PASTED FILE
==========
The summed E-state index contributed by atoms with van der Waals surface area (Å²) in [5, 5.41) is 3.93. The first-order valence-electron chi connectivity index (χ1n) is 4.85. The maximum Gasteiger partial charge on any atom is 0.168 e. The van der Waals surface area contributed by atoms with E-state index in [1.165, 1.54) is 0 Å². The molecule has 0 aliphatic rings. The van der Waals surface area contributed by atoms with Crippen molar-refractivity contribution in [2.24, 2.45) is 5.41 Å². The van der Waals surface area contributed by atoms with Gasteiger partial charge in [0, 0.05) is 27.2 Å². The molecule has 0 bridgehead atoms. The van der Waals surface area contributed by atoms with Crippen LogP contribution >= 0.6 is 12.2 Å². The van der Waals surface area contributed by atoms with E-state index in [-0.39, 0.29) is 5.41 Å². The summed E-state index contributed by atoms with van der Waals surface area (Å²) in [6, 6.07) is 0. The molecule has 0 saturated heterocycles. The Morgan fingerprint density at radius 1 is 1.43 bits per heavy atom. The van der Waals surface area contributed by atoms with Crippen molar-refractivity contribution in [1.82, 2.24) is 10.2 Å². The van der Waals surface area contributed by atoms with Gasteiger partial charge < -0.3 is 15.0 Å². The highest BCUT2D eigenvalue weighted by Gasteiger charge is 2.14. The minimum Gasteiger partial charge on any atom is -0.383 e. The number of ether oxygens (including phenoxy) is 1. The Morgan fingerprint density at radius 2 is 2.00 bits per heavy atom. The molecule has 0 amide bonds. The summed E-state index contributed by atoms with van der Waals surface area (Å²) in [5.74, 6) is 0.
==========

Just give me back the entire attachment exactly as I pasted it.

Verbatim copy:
The summed E-state index contributed by atoms with van der Waals surface area (Å²) in [5, 5.41) is 3.93. The first-order valence-electron chi connectivity index (χ1n) is 4.85. The maximum Gasteiger partial charge on any atom is 0.168 e. The van der Waals surface area contributed by atoms with E-state index in [1.165, 1.54) is 0 Å². The molecule has 0 aliphatic rings. The van der Waals surface area contributed by atoms with Crippen molar-refractivity contribution in [2.24, 2.45) is 5.41 Å². The van der Waals surface area contributed by atoms with Gasteiger partial charge in [0, 0.05) is 27.2 Å². The molecule has 0 bridgehead atoms. The van der Waals surface area contributed by atoms with Crippen LogP contribution >= 0.6 is 12.2 Å². The van der Waals surface area contributed by atoms with E-state index in [-0.39, 0.29) is 5.41 Å². The summed E-state index contributed by atoms with van der Waals surface area (Å²) in [6, 6.07) is 0. The molecule has 0 saturated heterocycles. The Morgan fingerprint density at radius 1 is 1.43 bits per heavy atom. The van der Waals surface area contributed by atoms with Crippen molar-refractivity contribution in [1.82, 2.24) is 10.2 Å². The van der Waals surface area contributed by atoms with Gasteiger partial charge < -0.3 is 15.0 Å². The highest BCUT2D eigenvalue weighted by Gasteiger charge is 2.14. The minimum Gasteiger partial charge on any atom is -0.383 e. The number of ether oxygens (including phenoxy) is 1. The Morgan fingerprint density at radius 2 is 2.00 bits per heavy atom. The molecule has 0 amide bonds. The summed E-state index contributed by atoms with van der Waals surface area (Å²) in [5.74, 6) is 0.